"Black Resonance is a gem ... The book takes us to school, leaving us with insights and skills, pushing readers and writers, singers and dreamers to think about the ways we engage the literary and sonic works of the next generation of black artists and writers."
(The Journal of American Culture
"Lordi's detailed analysis of literature, music, and the relation of black writers to black women singers shows how careful 'close reading' and 'close listening,' when joined into one practice and tempered with a black feministic optic, yields a rich picture of what Houston Baker called black expressive culture."
(Novel: A Forum on Fiction
"Lordi explodes assumptions about the relationship between black writers and black musicians. By blending insightful cultural history, magnificent close readings, and superb archival research, she refines recent scholarship that reevaluates civil rights era African American literature, the Black Arts Movement, and 21st-century poetry. Her argument's elegant intertwining of cutting-edge theory, enrapturing descriptions of vocal practice, and clear commentary on literature reminds readers of how much rigorous interdisciplinary inquiry can explain about black creativity. Highly recommended."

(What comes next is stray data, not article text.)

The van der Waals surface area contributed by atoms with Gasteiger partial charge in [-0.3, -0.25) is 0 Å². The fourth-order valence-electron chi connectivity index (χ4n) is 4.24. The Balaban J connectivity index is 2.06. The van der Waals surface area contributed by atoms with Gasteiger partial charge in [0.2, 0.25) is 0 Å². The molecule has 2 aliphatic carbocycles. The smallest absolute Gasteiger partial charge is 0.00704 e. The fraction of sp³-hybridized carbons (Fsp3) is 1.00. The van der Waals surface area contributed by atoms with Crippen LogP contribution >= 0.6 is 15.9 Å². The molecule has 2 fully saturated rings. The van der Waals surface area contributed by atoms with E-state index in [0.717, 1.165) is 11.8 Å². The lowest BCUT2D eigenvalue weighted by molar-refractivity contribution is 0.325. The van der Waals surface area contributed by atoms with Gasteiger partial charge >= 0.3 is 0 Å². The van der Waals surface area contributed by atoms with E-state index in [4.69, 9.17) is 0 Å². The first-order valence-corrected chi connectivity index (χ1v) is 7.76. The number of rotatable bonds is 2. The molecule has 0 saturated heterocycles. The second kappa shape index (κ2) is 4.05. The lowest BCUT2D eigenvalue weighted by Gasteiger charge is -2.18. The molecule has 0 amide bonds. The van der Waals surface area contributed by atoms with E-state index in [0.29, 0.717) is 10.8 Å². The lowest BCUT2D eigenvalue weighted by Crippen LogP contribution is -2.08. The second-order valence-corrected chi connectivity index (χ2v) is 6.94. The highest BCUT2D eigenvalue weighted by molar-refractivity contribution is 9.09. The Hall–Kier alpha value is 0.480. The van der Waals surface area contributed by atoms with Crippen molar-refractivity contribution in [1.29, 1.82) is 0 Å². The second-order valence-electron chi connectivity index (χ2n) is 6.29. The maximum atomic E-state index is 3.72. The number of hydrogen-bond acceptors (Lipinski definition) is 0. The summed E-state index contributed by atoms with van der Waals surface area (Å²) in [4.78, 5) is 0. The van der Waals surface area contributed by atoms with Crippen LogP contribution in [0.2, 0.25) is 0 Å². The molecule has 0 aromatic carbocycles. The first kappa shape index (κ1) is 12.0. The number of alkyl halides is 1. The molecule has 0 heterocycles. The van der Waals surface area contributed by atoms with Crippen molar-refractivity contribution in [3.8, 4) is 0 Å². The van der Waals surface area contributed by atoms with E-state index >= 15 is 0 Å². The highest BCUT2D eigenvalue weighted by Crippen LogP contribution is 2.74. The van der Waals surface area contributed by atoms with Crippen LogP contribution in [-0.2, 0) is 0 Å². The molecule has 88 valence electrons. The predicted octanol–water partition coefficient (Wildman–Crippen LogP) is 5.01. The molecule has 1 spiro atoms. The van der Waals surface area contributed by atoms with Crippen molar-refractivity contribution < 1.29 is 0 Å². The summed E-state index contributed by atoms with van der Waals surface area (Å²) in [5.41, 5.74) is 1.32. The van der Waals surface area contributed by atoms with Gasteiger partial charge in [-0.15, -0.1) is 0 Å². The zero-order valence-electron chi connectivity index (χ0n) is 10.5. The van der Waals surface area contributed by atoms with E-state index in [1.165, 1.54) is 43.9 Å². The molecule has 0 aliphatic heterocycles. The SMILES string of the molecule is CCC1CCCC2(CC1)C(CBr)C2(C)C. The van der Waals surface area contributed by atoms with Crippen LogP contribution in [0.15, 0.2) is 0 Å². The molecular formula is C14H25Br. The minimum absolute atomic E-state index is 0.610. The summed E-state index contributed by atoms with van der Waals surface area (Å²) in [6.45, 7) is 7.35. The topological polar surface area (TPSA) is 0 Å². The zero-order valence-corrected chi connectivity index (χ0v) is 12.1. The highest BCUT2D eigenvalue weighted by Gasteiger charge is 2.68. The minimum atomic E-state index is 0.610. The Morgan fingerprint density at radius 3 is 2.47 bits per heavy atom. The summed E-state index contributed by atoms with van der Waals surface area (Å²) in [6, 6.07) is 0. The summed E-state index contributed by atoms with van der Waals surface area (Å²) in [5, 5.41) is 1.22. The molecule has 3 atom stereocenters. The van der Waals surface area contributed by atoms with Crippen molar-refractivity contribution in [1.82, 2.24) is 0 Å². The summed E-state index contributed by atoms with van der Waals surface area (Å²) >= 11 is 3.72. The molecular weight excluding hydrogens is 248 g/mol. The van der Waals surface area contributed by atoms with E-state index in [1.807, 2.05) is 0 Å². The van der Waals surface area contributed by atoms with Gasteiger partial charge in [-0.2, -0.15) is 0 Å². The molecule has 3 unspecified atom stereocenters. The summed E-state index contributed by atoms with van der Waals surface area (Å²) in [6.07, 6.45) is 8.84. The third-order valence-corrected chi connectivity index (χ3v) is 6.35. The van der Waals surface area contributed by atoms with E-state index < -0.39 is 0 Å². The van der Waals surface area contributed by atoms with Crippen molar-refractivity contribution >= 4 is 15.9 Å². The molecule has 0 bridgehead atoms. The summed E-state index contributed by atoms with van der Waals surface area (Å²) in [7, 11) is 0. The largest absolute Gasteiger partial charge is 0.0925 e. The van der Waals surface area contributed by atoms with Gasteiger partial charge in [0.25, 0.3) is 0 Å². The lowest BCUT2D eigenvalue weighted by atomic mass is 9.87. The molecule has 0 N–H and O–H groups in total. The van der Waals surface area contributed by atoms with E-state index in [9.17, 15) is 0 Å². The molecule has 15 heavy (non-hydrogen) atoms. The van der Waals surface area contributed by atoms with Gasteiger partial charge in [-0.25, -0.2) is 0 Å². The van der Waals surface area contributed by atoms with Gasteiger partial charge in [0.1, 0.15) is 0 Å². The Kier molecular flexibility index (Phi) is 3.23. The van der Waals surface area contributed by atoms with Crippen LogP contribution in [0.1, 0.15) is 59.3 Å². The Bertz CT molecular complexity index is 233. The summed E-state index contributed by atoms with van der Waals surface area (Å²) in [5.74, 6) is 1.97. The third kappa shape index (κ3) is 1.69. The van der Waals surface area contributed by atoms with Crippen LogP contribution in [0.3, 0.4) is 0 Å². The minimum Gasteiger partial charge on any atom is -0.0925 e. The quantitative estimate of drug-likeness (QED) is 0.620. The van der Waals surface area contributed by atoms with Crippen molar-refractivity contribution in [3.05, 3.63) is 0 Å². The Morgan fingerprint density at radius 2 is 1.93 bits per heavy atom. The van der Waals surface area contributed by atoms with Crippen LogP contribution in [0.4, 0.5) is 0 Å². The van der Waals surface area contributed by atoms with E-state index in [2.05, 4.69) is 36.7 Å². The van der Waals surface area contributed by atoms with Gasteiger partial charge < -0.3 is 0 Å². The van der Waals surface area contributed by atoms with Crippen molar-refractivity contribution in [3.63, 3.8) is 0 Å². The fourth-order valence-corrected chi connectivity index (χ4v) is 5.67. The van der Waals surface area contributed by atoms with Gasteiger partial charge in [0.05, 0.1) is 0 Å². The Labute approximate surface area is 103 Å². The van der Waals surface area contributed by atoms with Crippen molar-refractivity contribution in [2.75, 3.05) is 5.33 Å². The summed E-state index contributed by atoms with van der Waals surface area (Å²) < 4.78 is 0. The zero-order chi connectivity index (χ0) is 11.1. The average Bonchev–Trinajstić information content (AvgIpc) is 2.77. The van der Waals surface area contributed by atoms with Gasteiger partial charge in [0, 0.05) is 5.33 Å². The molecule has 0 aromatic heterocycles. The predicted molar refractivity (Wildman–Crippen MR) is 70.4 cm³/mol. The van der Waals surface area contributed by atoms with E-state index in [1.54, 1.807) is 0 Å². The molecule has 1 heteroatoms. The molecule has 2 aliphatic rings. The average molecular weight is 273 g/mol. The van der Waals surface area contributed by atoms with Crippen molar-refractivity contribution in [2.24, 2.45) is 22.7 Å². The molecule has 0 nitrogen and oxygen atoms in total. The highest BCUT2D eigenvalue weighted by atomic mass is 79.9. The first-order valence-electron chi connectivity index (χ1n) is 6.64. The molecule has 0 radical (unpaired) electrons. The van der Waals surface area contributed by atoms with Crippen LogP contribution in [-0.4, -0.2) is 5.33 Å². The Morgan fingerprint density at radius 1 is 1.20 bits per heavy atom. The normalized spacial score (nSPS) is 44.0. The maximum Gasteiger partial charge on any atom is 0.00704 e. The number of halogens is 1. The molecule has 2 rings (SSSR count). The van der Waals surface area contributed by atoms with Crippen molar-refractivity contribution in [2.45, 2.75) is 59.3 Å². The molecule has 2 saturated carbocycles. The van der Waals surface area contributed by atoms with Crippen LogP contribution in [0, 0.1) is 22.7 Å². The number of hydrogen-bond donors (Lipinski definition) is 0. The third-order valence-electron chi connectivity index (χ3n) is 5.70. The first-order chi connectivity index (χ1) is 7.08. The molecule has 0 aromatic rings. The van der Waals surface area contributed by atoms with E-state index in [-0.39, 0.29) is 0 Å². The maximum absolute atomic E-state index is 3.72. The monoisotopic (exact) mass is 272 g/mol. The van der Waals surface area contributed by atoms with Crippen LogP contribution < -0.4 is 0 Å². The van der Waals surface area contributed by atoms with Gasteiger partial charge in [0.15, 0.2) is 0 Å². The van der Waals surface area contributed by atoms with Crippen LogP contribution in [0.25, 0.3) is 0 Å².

"In chapters that pair Richard Wright, Ralph Ellison, and James Baldwin with female singers, Lordi works to destabilize the ways black women have been (passively) represented as muses of male writers or as vessels of racialized feeling … What makes Lordi's book feel fresh is its exemplary attentiveness to the literature and the music."
"Lordi engages the luminaries of African-American literary criticism (Henry Louis Gates Jr., Claudia Tate, Barbara Johnson, Hortense Spillers, Paul Gilroy, and others), while never muting her own 'signature voice.' This study makes us see—and especially hear—both black female singers and major modern black writers anew ... It blew me away."
(ALH Online Review
"Black Resonance is a tremendously innovative, illuminating, and eloquent study that promises to break important new ground in twentieth-century African American literature and literary criticism, black feminist cultural criticism, and popular music and performance studies. Lordi couples her analytical rigor with elegant and imaginative prose that helps us to hear more clearly the resounding voices of women singers in black letters."
(Daphne A. Brooks Princeton University
“In language that sparkles and gains momentum, Black Resonance refreshes the conversation about how black music, from the slave songs to hip hop, and literature speak to one another. Offering a brilliant new lexicon for black American cultural analysis, Lordi’s book is very welcome required reading for those charting new directions in the field.”
(Robert G. O'Meally author of Lady Day: The Many Faces of Billie Holiday